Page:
Sept. 10 (Bloomberg) — When John L. Mearsheimer and Stephen M. Walt published an early version of “The Israel Lobby and U.S. Foreign Policy” last year as an essay in the London Review of Books, they were accused of anti-Semitism. In other words, they got the kind of publicity money can’t buy. Being called anti- Semites (which I’m convinced they are) added heft to their claim that criticism of Israel is routinely stifled.
Mearsheimer and Walt — professors at, respectively, the University of Chicago and Harvard’s Kennedy School of Government — argue the existence of a powerful U.S. lobby that exerts pressure whenever the debate on Israel turns negative. Using its influence, media access and money, the authors claim, this lobby is able to secure continued American support for Israel, despite evidence that this uncritical support is contrary to U.S. interests and to the welfare of Israel itself.
Were Mearsheimer and Walt simply saying that Israel’s hard- line policies have often done the country more harm than good (as have the Americans who confuse any criticism of Israel with a threat to its existence), they’d be on solid ground. They claim not to be espousing a theory of a Jewish cabal or a conspiracy — and they’re not. In “The Israel Lobby” there’s nothing secret about Jewish influence. Every bit of U.S. foreign policy that benefits Israel or harms the U.S. has a Jew behind it.
Contradictions, evasions and lapses of logic pepper the text. When the authors want to argue that Israel was not an effective U.S. ally in the Cold War, it’s a small country. When they want to argue that Israel can easily repel any aggression from hostile neighbors, it’s a land of military might.
They understand the difference between the politically motivated terrorism of the PLO and the religious terrorism of Islamists. But they’re hardly convincing when they argue that if we weren’t bombed by Soviet leaders (“ruthless men who placed little value on human life”) then we shouldn’t need to worry about being nuked by “irrational religious fanatics.”
In a long list of U.S. elections affected by Israel-lobby money, the authors cite the 2006 defeats of Representative Cynthia McKinney, Democrat of Georgia, and Senator Lincoln Chaffee, Republican of Rhode Island. Only three pages later, in parentheses, do they consider the possibility that McKinney’s widely reported altercation with a Capitol guard might have had something to do with her defeat.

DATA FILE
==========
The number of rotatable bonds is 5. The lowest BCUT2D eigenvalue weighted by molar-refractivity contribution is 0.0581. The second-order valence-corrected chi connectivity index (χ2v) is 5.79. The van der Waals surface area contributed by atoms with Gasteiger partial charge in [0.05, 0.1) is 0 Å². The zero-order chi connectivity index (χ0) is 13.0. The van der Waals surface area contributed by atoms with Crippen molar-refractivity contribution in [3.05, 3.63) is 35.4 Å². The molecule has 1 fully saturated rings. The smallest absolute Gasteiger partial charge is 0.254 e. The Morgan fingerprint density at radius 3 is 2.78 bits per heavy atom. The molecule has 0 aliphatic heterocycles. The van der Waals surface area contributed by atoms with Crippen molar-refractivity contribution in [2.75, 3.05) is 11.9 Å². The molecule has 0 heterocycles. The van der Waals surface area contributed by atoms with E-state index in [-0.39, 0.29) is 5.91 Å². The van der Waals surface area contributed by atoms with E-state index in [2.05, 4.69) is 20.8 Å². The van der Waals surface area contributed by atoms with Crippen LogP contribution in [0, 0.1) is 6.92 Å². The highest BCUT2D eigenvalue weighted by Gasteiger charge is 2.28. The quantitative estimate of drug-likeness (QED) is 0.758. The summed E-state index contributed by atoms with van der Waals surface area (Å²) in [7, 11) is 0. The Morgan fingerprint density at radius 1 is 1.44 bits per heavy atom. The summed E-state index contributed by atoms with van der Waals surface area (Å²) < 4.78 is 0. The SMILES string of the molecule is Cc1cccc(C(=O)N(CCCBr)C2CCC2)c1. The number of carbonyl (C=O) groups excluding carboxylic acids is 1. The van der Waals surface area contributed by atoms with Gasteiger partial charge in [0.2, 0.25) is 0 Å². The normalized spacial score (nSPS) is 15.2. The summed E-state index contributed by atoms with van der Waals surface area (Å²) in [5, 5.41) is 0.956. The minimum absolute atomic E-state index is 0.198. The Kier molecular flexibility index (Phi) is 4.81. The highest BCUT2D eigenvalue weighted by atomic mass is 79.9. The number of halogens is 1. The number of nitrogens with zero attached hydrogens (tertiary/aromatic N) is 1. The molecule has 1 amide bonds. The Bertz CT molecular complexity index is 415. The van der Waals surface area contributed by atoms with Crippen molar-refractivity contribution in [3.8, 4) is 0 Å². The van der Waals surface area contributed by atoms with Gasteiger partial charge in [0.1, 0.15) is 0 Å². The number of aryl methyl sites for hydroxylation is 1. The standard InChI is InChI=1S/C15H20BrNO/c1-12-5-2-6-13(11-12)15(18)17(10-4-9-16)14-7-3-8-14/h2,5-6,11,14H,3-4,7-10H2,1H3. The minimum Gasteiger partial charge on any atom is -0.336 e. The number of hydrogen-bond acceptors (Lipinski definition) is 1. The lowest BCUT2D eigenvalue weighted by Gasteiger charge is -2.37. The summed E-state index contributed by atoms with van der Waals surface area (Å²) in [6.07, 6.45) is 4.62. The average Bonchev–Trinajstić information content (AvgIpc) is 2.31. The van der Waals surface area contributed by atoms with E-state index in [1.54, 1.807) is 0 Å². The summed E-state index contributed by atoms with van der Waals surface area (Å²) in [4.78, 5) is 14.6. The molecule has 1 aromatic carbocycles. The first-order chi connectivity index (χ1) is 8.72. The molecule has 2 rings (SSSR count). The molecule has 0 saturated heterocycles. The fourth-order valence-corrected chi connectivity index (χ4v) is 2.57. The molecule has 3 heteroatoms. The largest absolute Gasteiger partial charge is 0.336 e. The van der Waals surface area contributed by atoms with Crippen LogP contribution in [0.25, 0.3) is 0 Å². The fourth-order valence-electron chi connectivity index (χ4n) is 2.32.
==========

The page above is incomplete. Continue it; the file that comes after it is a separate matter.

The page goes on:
They don’t even mention her suggestion, in a speech before the Congressional Black Caucus, that President Bush had prior knowledge of the Sept. 11 attacks, or that general disgust with the GOP affected Chaffee’s fortunes.
Though Mearsheimer and Walt dismiss the simplistic charge that the two Gulf wars represented blood-for-oil conflicts, they go too far in the other direction, claiming that oil interests play virtually no role in U.S. foreign policy.
They find a contradiction between Dick Cheney’s arguing against sanctions on Iran as CEO of Halliburton in the ’90s but for invading Iraq as vice president, implying that after the election Cheney became another pawn of the Israel lobby. There’s no contradiction: In both cases he was taking a stance that promised big profits for big oil.
It’s all in the service of the larger point Mearsheimer and Walt are building up to: that the U.S. was led into the disastrous invasion of Iraq by Jewish neocons whose main concern was the security of Israel. To get there they cherry-pick quotes, ignoring the larger arguments for a new Middle East that gentile neocons, too, were making in letters and articles throughout the 1990s.
In general, critics of Mearsheimer and Walt have dismissed the charges of anti-Semitism against them. But what else can account for a scenario in which Jews are the center of every perfidy, exerting so much influence and dispensing so much money that the goyim spring into line? And how can research so shoddy, so quick to ignore anything that contradicts it, so ready to subjugate facts to ideology qualify as serious?
The eager reception the pair have found in some parts of the left may yet cause embarrassment when those who embraced them come face to face with their realpolitik. Their argument against U.S. support of Israel is that our alliances must be decided solely by self-interest.
That’s the very ideology that has led the U.S. to align itself with dictators in the past and to spurn countries that desperately needed American help. The disaster of Iraq may have led many on the left to think there’s no case left for liberal interventionism (which need not be military). But are leftists really willing to desert their long-held view that oppression should be named and confronted?
In the hands of Mearsheimer and Walt, the socialism of fools has become the foreign policy of idiots.
“The Israel Lobby and U.S. Foreign Policy” is published by Farrar, Straus & Giroux (484 pages, $26.)
(Charles Taylor is a critic for Bloomberg News. The opinions expressed are his own.)